Netflix sensation Squid Games recently became the platform’s most-watched show, clocking more than 111 million viewers. Meanwhile, Foundation, the retelling of Isaac Asimov’s seminal science-fiction series, reportedly costs Apple TV+ as much as a blockbuster movie every two episodes.
Television has changed a great deal over the last few decades – from The Wire and Breaking Bad to the lockdown phenomenon Tiger King – and the medium continues to up the stakes, attracting big-name stars and massive funding.
Here, in honour of next month’s World Television Day (21 November), is our rundown of some of the best new shows coming to TV screens next year.
1. Game of Thrones: House of the Dragon (HBO)
Game of Thrones is one of the most successful television series of recent times. HBO’s highly-anticipated prequel will look to capitalise on the original’s popularity while forging its own path.
Set 200 years before the events of the original, House of the Dragon tells the story of the civil war inside the Targaryen clan.
Led by the kind and decent King Viserys Targaryen (Paddy Considine, Dead Man’s Shoes), trouble is likely to come in the guise of his younger brother and heir to the throne, Prince Daemon Targaryen, played by Doctor Who’s Matt Smith.
Daemon and his sister, Princess Rhaenyra Targaryen (Emma D’Arcy), are both dragonriders of pure Valyrian blood and yet, while she is the king’s first-born child, as a woman, Rhaenyra is not heir to her father’s throne.
Keep an eye out too for Olivia Cooke as Alicent Hightower, a politically acute and potentially dangerous woman who is the daughter of Rhys Ifans’ Otto Hightower, the Hand of the King.
2. Lord of the Rings (Amazon)
Peter Jackson’s beloved Lord of the Rings trilogy brought J.R.R. Tolkien’s Middle Earth to life on film in the early 2000s. The films garnered a total of 30 Oscar nominations and won 17.
Another prequel series, Amazon’s journey to Middle Earth will take place millennia before the events of The Hobbit. The Second Age of Middle Earth spans almost three and a half thousand years and is the period in which Sauron created the One Ring.
Expected to run for at least five series, and at a cost of over $1 billion, Amazon Studios report that the series will begin “in a time of relative peace” and follow characters both old and new “as they confront the long-feared re-emergence of evil to Middle-earth.
“From the darkest depths of the Misty Mountains to the majestic forests of the elf-capital of Lindon, to the breathtaking island kingdom of Númenor […] these kingdoms and characters will carve out legacies that live on long after they are gone.”
Among the familiar characters set to return is Galadriel. The younger version of the “Lady” of the woods of Lothlórien, will be played by Morfydd Clark (Saint Maud). Lord Elrond is also slated to make an appearance.
3. Brideshead Revisited (HBO, BBC)
Evelyn Waugh’s classic tale of Charles Ryder’s seduction by the charms of Brideshead Castle is being made into a limited series by HBO, with the BBC due to air next year.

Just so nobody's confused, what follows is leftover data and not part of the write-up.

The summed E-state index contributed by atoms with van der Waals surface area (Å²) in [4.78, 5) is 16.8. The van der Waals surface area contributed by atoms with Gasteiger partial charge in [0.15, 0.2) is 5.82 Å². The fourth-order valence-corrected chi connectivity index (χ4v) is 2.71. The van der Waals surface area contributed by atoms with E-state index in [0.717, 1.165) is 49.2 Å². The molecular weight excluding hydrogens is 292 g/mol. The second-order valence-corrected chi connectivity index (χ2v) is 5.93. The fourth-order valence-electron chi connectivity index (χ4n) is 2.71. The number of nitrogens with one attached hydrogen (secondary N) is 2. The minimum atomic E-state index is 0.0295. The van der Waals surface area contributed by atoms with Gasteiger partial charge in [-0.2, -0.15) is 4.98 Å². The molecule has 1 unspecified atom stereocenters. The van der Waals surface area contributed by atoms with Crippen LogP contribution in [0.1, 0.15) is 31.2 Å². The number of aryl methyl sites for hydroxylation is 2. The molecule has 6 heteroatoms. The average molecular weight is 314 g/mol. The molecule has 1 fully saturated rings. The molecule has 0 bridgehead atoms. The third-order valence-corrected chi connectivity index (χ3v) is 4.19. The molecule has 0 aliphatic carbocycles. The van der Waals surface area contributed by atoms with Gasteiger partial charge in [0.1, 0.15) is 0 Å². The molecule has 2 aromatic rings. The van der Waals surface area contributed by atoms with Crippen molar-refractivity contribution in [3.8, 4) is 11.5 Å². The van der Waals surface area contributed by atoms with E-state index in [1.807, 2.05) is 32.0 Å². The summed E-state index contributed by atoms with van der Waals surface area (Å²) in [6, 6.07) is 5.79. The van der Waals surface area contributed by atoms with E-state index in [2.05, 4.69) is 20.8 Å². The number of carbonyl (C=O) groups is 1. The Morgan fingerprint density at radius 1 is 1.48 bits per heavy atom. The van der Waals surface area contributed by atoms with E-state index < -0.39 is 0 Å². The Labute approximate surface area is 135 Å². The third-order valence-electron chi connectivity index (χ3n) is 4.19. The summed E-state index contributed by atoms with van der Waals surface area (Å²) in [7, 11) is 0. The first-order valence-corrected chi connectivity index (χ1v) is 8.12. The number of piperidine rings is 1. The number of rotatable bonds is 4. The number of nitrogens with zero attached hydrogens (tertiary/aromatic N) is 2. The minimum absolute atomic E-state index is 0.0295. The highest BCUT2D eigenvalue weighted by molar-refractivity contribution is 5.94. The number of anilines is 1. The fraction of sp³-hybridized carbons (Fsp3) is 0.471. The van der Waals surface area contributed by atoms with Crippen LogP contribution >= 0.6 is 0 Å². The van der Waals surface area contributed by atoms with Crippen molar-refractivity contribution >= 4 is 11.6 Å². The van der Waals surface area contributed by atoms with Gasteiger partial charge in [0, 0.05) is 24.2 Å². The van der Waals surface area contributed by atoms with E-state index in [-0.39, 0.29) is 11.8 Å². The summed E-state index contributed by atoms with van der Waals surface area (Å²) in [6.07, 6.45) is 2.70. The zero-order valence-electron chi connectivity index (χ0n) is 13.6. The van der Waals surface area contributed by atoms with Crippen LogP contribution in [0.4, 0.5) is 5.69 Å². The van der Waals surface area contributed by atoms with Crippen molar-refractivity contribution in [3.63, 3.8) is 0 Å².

Andrew Garfield (The Amazing Spiderman) will take on the role of Ryder, whose friendship with Sebastian and the aristocratic Flytes, as well as his arrival at their palatial mansion, forms the backbone of the story.
Despite being set between the 1920s and 1940s, Waugh has previously said of the story that it is a “souvenir” of the second world war. It was written between December 1943 and June 1944 while the author was invalided following a parachuting accident.
The book has previously been filmed for television in 1981 and was released as a film in 2008.
This time around, Garfield’s Ryder will be joined by Joe Alwyn (The Favourite) as Sebastian Flyte and Rooney Mara (The Girl with the Dragon Tattoo) as Sebastian’s sister, Julia.
Lord and Lady Marchmain will be played by Ralph Fiennes (Harry Potter) and Cate Blanchett (Lord of the Rings) respectively.
4. The Devil in the White City (Hulu)
In development since way back in 2003, Martin Scorsese and Leonardo DiCaprio have long-held the rights to The Devil in the White City.
Originally intending to make a feature film, the pair are now said to be executive producing a mini-series based on the real-life thriller by Erik Larson, for streaming service Hulu.
Subtitled Murder, Magic, and Madness at the Fair That Changed America, the book tells the story of two men. One, architect Daniel Burnham, is Director of Works for the Chicago World’s Fair of 1893. The other is H.H. Holmes, a murderer and America’s first serial killer, who used the influx of visitors to the city to cover his crimes.
Originally intending to play Holmes, DiCaprio’s move to producer has left the role free. Rumours suggest Robert Pattinson, soon to be seen as the titular star of The Batman, could be in the running.
5. Time Bandits (Apple TV+)
Apple TV+ announced a series based on Terry Gilliam’s 1981 fantasy adventure Time Bandits back in 2019.
Recent names attached to the project include Taika Waititi, director of Thor: Ragnarok, who is said to be in line to direct the pilot episode. Original director Terry Gilliam will also executive-produce the series.
The plot of the original film follows a young boy who meets a band of time-travelling adventurers who are using a stolen map to meet – and steal from – historical figures including Napoleon and Robin Hood.